As further shown in FIG. 5, receiver 90 includes a pair of pivot housings 112A, 112B located on opposite sides of the recess 114 (shown best in FIG. 7) through which the pressure plate 150 extends rearwardly toward heel receiving portion 98. The pivot housings 112A, 112B include holes to securely support a rod 160 that enables pivotal movement of the heel receiving portion 98 relative to the base portion 94 of the receiver 90. As shown in FIG. 5, the rod 160 extends transversely across a top surface of the pressure plate 150. While not shown for illustrative simplicity, it will be understood that the receiver 90 includes features to facilitate its mounting to a footboard, such as footboard 80 in FIG. 4.

FIG. 6 is an exploded view schematically illustrating the rowing shoe retaining system 88 of FIG. 5, according to an example of the present disclosure. As further shown in FIG. 6, cleat assembly 50 includes a first end portion 172 at which the front cleat 62 is located and an opposite second end portion 174 at which rear cleats 66A, 66B are located. Just forward of the second end portion 174, cleat assembly 50 defines a recess portion 176 bounded by rear edge/lip 178 that extends transversely between rear cleats 66A, 66B. Interposed between mounting holes 70A, 70B and the recess portion 176, cleat assembly 50 includes the downwardly protruding flange 68 (FIG. 3) configured to releasably engage the heel receiving portion 98, as further described later.

As shown via FIGS. 5-6, in some examples, the rear cleats 66A, 66B are spaced apart by a width greater than a width of the heel receiving portion 98 and greater than a width of the body 94 of the receiver 90. Accordingly, the rear cleats 66A, 66B of the cleat assembly 50 generally straddle the receiver 90 and are located externally to the outer side edges 110A, 110B of the receiver 90.

As further shown in FIG. 6, the bottom portion 95 of receiver 90 includes a recess 115 formed therein to receive mounting of the support bar 220 that secures the first end 152 of the pressure plate 150 relative to receiver 90. In one instance, the support bar 220 includes holes 222 for fasteners 240, a stem 228 for insertion into a recess or slot in bottom portion 95 of receiver 90, and a slot 226 through which the pressure plate 150 extends to facilitate securely retaining the first end 152 of the pressure plate 150.

As further shown in FIG. 6, heel receiving portion 98 includes a lower, rear edge 212, an upper, front edge 216 and a generally arcuate spine portion 218 extending therebetween. Two generally pie-shaped side portions 225 extend from the spine portion 218 in a generally parallel, spaced apart relationship. Each side portion 225 includes a hole 226. As shown in FIG. 5, a vertex portion of these side portions 225 are slidably received into a channel 113 formed in the pivot housings 112A, 112B at the rear portion of the base member 94 of the receiver 90, which is also shown in FIG. 7. Upon rod 160 being positioned to extend through these holes 226 of heel receiving portion 98 and through holes 117 of pivot housings 112A, 112B, the heel receiving portion 98 is pivotally mounted relative to the rear portion 97 of the base portion 94 of receiver 50. As further described later in association with at least FIG. 17, components other than single rod 160 can be used to pivotally mount the heel receiving portion 98 relative to the pivot housings 112A, 112B at rear portion 97 of the base portion 94 of the receiver 90.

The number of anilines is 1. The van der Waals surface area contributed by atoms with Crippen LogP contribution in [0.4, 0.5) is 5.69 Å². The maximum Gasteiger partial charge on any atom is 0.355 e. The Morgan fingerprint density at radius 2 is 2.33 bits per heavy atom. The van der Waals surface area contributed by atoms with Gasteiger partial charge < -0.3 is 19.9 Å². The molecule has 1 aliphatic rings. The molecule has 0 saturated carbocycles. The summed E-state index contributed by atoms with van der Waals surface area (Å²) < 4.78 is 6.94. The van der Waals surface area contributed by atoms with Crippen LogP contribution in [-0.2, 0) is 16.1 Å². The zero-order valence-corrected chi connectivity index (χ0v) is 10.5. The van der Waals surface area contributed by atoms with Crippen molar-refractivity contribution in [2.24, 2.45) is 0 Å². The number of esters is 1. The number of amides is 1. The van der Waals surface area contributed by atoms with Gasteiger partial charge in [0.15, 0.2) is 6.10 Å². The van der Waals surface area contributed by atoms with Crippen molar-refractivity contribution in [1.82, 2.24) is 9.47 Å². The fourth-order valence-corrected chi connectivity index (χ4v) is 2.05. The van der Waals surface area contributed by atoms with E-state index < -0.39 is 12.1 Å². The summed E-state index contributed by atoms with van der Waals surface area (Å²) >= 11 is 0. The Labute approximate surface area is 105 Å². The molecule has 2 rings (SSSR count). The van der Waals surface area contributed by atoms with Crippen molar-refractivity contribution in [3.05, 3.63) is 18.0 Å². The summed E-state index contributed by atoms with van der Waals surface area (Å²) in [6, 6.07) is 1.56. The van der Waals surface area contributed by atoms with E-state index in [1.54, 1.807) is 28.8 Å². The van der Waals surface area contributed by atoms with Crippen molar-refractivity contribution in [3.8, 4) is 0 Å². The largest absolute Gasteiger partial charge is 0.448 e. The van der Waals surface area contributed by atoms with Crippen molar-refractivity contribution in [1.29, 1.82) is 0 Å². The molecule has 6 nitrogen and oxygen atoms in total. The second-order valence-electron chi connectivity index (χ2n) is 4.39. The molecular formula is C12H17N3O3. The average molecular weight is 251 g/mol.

In addition, in some examples, the lower/rear edge 212 of heel receiving portion 98 includes a feature 214 at which the second end 154 of the pressure plate is directly mounted. In some examples, the feature 214 is a protruding structure, while in some examples the feature 214 is a recessed feature. In some examples, the second end 154 of pressure plate 150 is frictionally engaged relative to feature 214, while in some examples, the second end 154 of pressure plate 150 is snap-fit into place. In some examples, an adhesive or fastener is employed to directly mount the second end 154 of the pressure plate relative to the lower/rear edge 212.

Further examples of mounting the pressure plate 150 relative to the heel receiving portion 98 are later described and illustrated in association with at least FIGS. 17-24.

FIG. 7 is a top plan view of receiver 90, according to an example of the present disclosure. As shown in FIG. 7, body 94 of receiver 90 includes a contact pad 117 which is sized and shaped to receive a bottom surface 195 (FIG. 9) of corresponding base portion 60 of cleat assembly 50. Toward the rear portion of the base portion 94, the contact pad 117 terminates in a generally vertical wall 119 that is generally perpendicular to the contact pad 117. Toward the forward area of the base portion 94, the contact pad 117 terminates in a generally vertical wall (or steeply sloped wall) 121. As previously note, the receiver 90 includes a recess 114 extending rearward from the vertical wall 119 and extending transversely between the spaced apart pivot housings 112A, 112B. Among other features, recess 114 provides a pathway through which pressure plate 150 can extend rearward to be directly mounted relative to the lower/rear edge 212 of the heel receiving portion 98, as previously described.